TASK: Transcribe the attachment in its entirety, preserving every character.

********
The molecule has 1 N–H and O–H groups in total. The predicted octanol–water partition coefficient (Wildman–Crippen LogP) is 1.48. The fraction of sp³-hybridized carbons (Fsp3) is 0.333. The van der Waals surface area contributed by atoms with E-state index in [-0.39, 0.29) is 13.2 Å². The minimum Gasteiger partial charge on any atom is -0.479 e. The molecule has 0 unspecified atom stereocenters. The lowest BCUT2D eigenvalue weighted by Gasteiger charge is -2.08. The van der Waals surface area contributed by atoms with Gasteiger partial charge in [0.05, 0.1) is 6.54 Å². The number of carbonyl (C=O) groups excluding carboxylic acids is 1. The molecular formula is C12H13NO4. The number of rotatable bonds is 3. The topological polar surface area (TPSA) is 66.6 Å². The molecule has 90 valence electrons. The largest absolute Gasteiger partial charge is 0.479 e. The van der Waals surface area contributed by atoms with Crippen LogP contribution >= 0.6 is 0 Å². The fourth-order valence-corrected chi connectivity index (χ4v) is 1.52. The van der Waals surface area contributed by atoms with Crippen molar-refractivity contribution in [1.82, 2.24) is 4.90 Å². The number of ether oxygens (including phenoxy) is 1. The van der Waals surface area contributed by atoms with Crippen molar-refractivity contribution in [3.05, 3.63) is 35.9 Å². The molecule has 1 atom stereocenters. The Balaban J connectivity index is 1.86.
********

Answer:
The molecule has 1 N–H and O–H groups in total. The predicted octanol–water partition coefficient (Wildman–Crippen LogP) is 1.48. The fraction of sp³-hybridized carbons (Fsp3) is 0.333. The van der Waals surface area contributed by atoms with E-state index in [-0.39, 0.29) is 13.2 Å². The minimum Gasteiger partial charge on any atom is -0.479 e. The molecule has 0 unspecified atom stereocenters. The lowest BCUT2D eigenvalue weighted by Gasteiger charge is -2.08. The van der Waals surface area contributed by atoms with Gasteiger partial charge in [0.05, 0.1) is 6.54 Å². The number of carbonyl (C=O) groups excluding carboxylic acids is 1. The molecular formula is C12H13NO4. The number of rotatable bonds is 3. The topological polar surface area (TPSA) is 66.6 Å². The molecule has 90 valence electrons. The largest absolute Gasteiger partial charge is 0.479 e. The van der Waals surface area contributed by atoms with Crippen LogP contribution >= 0.6 is 0 Å². The fourth-order valence-corrected chi connectivity index (χ4v) is 1.52. The van der Waals surface area contributed by atoms with Crippen molar-refractivity contribution in [1.82, 2.24) is 4.90 Å². The number of ether oxygens (including phenoxy) is 1. The van der Waals surface area contributed by atoms with Crippen molar-refractivity contribution in [3.05, 3.63) is 35.9 Å². The molecule has 1 atom stereocenters. The Balaban J connectivity index is 1.86.